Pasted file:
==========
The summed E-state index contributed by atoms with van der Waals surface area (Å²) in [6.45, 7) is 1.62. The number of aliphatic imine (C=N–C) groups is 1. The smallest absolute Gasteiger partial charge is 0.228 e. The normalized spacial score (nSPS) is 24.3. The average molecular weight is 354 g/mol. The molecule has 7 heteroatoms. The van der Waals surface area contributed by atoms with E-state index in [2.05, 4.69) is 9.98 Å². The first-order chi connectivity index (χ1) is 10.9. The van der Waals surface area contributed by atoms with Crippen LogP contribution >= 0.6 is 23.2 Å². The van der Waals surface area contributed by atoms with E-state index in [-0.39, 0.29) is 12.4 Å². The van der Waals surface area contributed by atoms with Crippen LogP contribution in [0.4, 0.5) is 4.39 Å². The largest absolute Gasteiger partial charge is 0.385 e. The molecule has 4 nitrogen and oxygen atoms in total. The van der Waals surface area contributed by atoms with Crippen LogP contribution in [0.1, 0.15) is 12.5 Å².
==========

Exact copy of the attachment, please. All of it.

The summed E-state index contributed by atoms with van der Waals surface area (Å²) in [6.45, 7) is 1.62. The number of aliphatic imine (C=N–C) groups is 1. The smallest absolute Gasteiger partial charge is 0.228 e. The normalized spacial score (nSPS) is 24.3. The average molecular weight is 354 g/mol. The molecule has 7 heteroatoms. The van der Waals surface area contributed by atoms with E-state index in [2.05, 4.69) is 9.98 Å². The first-order chi connectivity index (χ1) is 10.9. The van der Waals surface area contributed by atoms with Crippen LogP contribution >= 0.6 is 23.2 Å². The van der Waals surface area contributed by atoms with E-state index in [-0.39, 0.29) is 12.4 Å². The van der Waals surface area contributed by atoms with Crippen LogP contribution in [0.4, 0.5) is 4.39 Å². The largest absolute Gasteiger partial charge is 0.385 e. The molecule has 4 nitrogen and oxygen atoms in total. The van der Waals surface area contributed by atoms with Crippen LogP contribution in [0.1, 0.15) is 12.5 Å².